As you acquire new skills, there seems to be a re-modeling happening within your brain. The more you practice – it seems – the more these improvements happen.
When the brain’s faculties are working properly through practice, your brain accommodates and adapts to the acquisition of the skill.
In other words, the more you use your brain, the better it gets at processing new stuff.
However, the opposite happens when there’s very little activity going on inside the brain:
If the brain continues to function on auto-pilot mode, it will gradually deteriorate.
And get this: the deterioration starts as early as 30 years old.
Use It or Lose It Brain Development Principle: Why does it matter?
The concept behind brain plasticity is simple:
If you want to retain your brain’s normal cognitive functions up until, say, when you’re a hundred years old, then you should keep learning on a regular basis.
Challenge yourself, too. Above all, continue to be creative.
That way, you can take advantage of their brain’s abilities while still in a very productive phase.
But other than practice, there are also a few things you can do to keep your brain healthy. Read on to know more.
Nutrition and brain health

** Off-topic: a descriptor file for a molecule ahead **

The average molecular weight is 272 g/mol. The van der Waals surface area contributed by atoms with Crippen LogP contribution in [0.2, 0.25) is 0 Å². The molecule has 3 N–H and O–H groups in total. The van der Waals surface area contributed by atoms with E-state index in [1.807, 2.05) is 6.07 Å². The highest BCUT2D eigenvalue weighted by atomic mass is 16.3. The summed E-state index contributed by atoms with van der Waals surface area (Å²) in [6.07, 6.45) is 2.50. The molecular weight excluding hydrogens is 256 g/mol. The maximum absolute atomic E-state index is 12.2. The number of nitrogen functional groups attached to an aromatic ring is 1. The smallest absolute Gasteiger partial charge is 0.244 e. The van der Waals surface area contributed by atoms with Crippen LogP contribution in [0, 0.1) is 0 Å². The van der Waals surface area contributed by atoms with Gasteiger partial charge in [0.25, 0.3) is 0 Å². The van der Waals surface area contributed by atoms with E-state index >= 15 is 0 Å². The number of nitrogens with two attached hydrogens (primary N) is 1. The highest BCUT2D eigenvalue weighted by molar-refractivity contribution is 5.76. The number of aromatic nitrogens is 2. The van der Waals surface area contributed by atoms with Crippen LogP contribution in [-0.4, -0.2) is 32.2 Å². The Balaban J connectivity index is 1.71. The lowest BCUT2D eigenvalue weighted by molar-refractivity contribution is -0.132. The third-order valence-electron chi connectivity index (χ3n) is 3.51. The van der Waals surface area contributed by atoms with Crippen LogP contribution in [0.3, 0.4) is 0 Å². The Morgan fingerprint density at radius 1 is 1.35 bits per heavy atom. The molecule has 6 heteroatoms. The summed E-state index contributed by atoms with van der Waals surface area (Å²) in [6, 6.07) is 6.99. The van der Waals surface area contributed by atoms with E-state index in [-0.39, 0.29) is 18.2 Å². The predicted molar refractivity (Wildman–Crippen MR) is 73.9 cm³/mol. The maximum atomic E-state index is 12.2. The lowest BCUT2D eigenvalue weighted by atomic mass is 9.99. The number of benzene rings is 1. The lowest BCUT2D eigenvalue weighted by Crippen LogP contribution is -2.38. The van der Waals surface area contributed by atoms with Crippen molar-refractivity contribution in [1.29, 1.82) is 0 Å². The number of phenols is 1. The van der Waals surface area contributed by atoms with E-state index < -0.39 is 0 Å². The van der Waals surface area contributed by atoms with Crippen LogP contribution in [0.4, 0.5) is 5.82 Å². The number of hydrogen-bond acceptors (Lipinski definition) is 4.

We all know that diet plays a significant role in how you look, feel, and perform. But did you also know that your diet has an impact on your brain’s health?
Nutrition plays a significant role in your cognitive function, so it’s a good idea to ensure that your diet is as healthy as possible. Just as you can’t build a sturdy house on an unstable foundation, you cannot build a healthy brain on unhealthy eating habits.
Boost your memory, improve your focus, and improve your overall brain health by following these tips:
Avoid too much sugar.
We all know sugar isn’t good for us. But the problem isn’t just limited to the number of calories it contains. When we eat too much sugar, our brain’s ability to function correctly can be compromised. It can weaken our overall immune function, too.
Make sure you get enough Vitamin B12.
Vitamin B12 deficiency can lead to cognitive impairment among older adults.
Since it is important for supporting brain health, be sure to include B12-rich foods, such as eggs and dairy products, in your diet.
Eat more greens.
Eating greens isn’t just a great way to help you stay in shape, but it can also help you boost your brainpower. Vegetables, especially leafy ones, are an excellent source of vitamin K, lutein, folate, and beta carotene that help support brain health.
Improve your Omega-3 intake.
Omega-3 essential fatty acids, mostly found in fatty fish, such as salmon, cod, and tuna, can help support brain health. These essential fats can also be found in some plant sources like walnuts, brussels sprouts, flaxseed, and chia seeds.
Omega-3 fatty acids are considered essential because our bodies (and brains!) need them to function, but we can’t make them. This is why we must incorporate them into our diet through foods or supplements.
Are you eating food that can boost your brain health? Do you consistently use your skills and abilities?